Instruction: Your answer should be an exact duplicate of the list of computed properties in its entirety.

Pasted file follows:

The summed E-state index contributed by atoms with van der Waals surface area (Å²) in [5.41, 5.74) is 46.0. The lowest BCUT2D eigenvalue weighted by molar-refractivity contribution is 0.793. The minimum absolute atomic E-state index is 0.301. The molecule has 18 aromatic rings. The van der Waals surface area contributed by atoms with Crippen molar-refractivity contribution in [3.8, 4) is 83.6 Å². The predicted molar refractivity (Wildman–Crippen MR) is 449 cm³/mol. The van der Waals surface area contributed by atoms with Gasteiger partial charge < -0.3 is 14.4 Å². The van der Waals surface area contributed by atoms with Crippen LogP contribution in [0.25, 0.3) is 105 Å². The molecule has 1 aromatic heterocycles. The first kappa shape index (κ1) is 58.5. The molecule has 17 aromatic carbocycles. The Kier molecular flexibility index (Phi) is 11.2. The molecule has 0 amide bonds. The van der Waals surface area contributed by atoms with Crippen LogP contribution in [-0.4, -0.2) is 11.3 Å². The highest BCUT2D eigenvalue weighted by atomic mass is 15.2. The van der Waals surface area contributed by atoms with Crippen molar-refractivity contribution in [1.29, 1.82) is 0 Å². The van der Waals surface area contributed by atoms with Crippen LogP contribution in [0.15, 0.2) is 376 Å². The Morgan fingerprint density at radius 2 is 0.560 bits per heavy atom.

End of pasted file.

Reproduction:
The summed E-state index contributed by atoms with van der Waals surface area (Å²) in [5.41, 5.74) is 46.0. The lowest BCUT2D eigenvalue weighted by molar-refractivity contribution is 0.793. The minimum absolute atomic E-state index is 0.301. The molecule has 18 aromatic rings. The van der Waals surface area contributed by atoms with Crippen molar-refractivity contribution in [3.8, 4) is 83.6 Å². The predicted molar refractivity (Wildman–Crippen MR) is 449 cm³/mol. The van der Waals surface area contributed by atoms with Gasteiger partial charge < -0.3 is 14.4 Å². The van der Waals surface area contributed by atoms with Crippen LogP contribution in [0.25, 0.3) is 105 Å². The molecule has 1 aromatic heterocycles. The first kappa shape index (κ1) is 58.5. The molecule has 17 aromatic carbocycles. The Kier molecular flexibility index (Phi) is 11.2. The molecule has 0 amide bonds. The van der Waals surface area contributed by atoms with Crippen LogP contribution in [-0.4, -0.2) is 11.3 Å². The highest BCUT2D eigenvalue weighted by atomic mass is 15.2. The van der Waals surface area contributed by atoms with Crippen molar-refractivity contribution in [1.29, 1.82) is 0 Å². The van der Waals surface area contributed by atoms with Crippen LogP contribution in [0.15, 0.2) is 376 Å². The Morgan fingerprint density at radius 2 is 0.560 bits per heavy atom.